Sign In

Communications of the ACM

ACM TechNews

For Today's Graduate, Just One Word: Statistics

View as: Print Mobile App Share:

Credit: iStock

The statistics field's popularity is growing among graduates as they realize that it involves more than number crunching and deals with pressing real-world challenges, and Google chief economist Hal Varian predicts that "the sexy job in the next 10 years will be statisticians." The explosion of digital data has played a key role in the elevation of statisticians' stature, as computing and the Web are creating new data domains to investigate in myriad disciplines.

Traditionally, social sciences tracked people's behavior by interviewing or surveying them. “But the Web provides this amazing resource for observing how millions of people interact,” says Jon Kleinberg, a computer scientist and social networking researcher at Cornell, who won the 2008 ACM-Infosys Foundation award.

In research just published, Kleinberg and two colleagues tracked 1.6 million news sites and blogs during the 2008 presidential campaign, using algorithms that scanned for phrases associated with news topics like “lipstick on a pig.” The Cornell researchers found that, generally, the traditional media leads and the blogs follow, typically by 2.5 hours, though a handful of blogs were quickest to mention quotes that later gained wide attention.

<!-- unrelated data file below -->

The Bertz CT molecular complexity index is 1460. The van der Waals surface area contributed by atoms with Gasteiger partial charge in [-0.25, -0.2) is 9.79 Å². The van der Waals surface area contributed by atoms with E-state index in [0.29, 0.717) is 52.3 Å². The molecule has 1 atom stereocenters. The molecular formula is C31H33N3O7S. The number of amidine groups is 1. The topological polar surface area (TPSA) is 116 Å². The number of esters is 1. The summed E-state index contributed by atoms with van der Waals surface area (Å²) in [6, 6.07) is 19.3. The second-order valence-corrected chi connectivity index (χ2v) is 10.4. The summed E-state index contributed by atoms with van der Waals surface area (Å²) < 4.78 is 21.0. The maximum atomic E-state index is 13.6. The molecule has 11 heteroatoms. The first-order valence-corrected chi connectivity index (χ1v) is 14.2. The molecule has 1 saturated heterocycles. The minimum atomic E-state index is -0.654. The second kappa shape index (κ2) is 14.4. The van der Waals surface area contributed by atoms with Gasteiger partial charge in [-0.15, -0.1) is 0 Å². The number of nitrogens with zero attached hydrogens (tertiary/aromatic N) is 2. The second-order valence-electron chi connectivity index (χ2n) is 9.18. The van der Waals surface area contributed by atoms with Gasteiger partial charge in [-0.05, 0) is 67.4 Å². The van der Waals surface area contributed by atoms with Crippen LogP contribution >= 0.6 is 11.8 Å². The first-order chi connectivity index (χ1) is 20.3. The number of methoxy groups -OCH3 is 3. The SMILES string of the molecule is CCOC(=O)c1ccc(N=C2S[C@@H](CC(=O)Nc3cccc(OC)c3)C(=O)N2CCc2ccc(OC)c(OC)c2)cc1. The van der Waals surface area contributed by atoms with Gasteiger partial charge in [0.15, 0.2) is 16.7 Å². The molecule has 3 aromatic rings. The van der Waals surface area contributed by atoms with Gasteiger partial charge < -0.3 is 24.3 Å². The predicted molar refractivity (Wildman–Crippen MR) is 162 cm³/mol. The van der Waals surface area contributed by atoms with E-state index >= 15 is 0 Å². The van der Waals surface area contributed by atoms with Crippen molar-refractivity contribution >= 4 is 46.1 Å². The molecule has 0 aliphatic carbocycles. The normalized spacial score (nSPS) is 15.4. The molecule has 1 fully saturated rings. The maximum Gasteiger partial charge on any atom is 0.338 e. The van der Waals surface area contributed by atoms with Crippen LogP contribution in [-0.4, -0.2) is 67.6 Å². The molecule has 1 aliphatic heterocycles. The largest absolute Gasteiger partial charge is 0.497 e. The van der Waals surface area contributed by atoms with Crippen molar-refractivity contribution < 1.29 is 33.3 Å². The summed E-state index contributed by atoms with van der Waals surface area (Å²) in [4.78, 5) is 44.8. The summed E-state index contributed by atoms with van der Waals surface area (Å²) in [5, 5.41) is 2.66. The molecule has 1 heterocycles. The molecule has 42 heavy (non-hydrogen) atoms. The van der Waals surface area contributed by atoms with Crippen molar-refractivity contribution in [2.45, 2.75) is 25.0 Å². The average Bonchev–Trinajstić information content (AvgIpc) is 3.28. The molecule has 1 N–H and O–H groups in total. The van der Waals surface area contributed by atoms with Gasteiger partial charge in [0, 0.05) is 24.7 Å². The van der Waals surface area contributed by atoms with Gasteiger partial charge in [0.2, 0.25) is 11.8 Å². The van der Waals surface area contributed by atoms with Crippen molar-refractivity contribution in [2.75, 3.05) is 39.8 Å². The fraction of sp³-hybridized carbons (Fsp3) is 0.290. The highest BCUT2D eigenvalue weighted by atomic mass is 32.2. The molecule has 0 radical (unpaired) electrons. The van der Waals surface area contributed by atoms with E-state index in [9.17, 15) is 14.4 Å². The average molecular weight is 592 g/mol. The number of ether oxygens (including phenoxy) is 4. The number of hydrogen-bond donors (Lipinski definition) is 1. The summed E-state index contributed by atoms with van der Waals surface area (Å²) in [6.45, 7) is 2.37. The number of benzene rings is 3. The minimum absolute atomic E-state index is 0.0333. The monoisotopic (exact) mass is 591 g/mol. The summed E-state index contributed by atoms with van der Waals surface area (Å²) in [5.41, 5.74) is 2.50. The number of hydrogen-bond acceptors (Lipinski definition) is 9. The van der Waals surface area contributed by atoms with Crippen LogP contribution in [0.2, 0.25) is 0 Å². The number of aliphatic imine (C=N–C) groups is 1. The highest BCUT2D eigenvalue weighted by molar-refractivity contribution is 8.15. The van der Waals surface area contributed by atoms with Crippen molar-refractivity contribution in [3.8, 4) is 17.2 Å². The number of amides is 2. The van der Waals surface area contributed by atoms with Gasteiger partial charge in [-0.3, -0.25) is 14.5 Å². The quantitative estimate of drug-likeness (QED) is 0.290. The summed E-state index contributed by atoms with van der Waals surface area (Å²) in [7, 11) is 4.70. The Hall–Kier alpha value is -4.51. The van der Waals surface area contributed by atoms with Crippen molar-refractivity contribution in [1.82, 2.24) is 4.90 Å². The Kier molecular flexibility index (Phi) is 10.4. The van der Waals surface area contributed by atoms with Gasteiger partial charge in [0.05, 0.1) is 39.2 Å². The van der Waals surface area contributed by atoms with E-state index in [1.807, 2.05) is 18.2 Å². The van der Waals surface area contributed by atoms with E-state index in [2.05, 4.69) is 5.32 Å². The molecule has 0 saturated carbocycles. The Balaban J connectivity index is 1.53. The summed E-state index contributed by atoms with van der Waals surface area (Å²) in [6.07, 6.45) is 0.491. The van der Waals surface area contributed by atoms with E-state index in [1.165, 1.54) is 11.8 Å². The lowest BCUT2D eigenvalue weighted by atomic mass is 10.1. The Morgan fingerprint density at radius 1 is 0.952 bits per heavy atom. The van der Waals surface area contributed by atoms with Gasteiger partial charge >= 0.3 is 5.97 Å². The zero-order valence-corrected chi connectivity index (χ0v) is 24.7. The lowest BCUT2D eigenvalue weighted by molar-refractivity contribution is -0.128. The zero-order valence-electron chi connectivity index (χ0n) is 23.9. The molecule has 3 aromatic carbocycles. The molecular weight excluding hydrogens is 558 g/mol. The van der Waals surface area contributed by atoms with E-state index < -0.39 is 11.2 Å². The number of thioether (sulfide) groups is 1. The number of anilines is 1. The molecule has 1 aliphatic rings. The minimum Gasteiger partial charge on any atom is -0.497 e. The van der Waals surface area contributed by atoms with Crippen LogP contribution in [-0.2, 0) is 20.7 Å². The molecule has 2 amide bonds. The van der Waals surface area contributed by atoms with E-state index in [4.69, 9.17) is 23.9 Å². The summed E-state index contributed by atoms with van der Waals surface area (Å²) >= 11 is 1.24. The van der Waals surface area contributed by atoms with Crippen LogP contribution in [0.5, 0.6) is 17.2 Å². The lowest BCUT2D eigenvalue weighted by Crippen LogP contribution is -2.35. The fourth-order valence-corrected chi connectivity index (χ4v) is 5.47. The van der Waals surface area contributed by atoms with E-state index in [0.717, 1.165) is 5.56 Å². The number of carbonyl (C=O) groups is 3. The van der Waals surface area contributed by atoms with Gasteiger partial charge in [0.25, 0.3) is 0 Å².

IDC forecasts that the digital data surge will increase by a factor of five by 2012. Meeting this challenge is the job of the newest iteration of statisticians, who use powerful computers and complex mathematical models to mine meaningful patterns and insights out of massive data sets. "The key is to let computers do what they are good at, which is trawling these massive data sets for something that is mathematically odd," says IBM researcher Daniel Gruhl. "And that makes it easier for humans to do what they are good at--explain those anomalies." The American Statistical Association estimates that the number of people attending the statistics profession's annual conference has risen from about 5,400 in recent years to some 6,400 this week.

From The New York Times

View Full Article - May Require Free Registration 

Abstracts Copyright © 2009 Information Inc., Bethesda, Maryland, USA


No entries found

Sign In for Full Access
» Forgot Password? » Create an ACM Web Account